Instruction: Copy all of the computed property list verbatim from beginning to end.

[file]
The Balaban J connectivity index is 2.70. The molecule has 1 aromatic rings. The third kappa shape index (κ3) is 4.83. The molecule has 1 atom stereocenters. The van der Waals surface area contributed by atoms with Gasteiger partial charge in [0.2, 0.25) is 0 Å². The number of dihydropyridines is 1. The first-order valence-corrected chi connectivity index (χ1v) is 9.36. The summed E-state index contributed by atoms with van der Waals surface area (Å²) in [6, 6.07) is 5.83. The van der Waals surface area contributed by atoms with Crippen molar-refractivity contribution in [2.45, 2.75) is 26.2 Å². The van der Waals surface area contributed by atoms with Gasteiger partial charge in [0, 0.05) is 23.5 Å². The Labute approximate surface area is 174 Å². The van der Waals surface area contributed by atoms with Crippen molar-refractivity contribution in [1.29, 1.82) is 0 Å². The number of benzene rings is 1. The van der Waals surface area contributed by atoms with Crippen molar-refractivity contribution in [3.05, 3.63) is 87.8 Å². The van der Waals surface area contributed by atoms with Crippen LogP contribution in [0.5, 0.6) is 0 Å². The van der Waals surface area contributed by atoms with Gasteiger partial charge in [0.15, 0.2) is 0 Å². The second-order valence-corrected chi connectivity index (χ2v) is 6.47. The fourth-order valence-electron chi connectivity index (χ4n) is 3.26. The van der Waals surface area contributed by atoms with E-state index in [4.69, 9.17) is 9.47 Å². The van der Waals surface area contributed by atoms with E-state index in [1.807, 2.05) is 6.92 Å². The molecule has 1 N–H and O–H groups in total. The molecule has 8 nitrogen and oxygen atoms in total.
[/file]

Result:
The Balaban J connectivity index is 2.70. The molecule has 1 aromatic rings. The third kappa shape index (κ3) is 4.83. The molecule has 1 atom stereocenters. The van der Waals surface area contributed by atoms with Gasteiger partial charge in [0.2, 0.25) is 0 Å². The number of dihydropyridines is 1. The first-order valence-corrected chi connectivity index (χ1v) is 9.36. The summed E-state index contributed by atoms with van der Waals surface area (Å²) in [6, 6.07) is 5.83. The van der Waals surface area contributed by atoms with Crippen molar-refractivity contribution in [2.45, 2.75) is 26.2 Å². The van der Waals surface area contributed by atoms with Gasteiger partial charge in [0, 0.05) is 23.5 Å². The Labute approximate surface area is 174 Å². The van der Waals surface area contributed by atoms with Crippen molar-refractivity contribution in [1.29, 1.82) is 0 Å². The number of benzene rings is 1. The van der Waals surface area contributed by atoms with Crippen molar-refractivity contribution in [3.05, 3.63) is 87.8 Å². The van der Waals surface area contributed by atoms with Crippen LogP contribution in [0.5, 0.6) is 0 Å². The van der Waals surface area contributed by atoms with Gasteiger partial charge in [0.15, 0.2) is 0 Å². The second-order valence-corrected chi connectivity index (χ2v) is 6.47. The fourth-order valence-electron chi connectivity index (χ4n) is 3.26. The van der Waals surface area contributed by atoms with E-state index in [4.69, 9.17) is 9.47 Å². The van der Waals surface area contributed by atoms with E-state index in [1.807, 2.05) is 6.92 Å². The molecule has 1 N–H and O–H groups in total. The molecule has 8 nitrogen and oxygen atoms in total.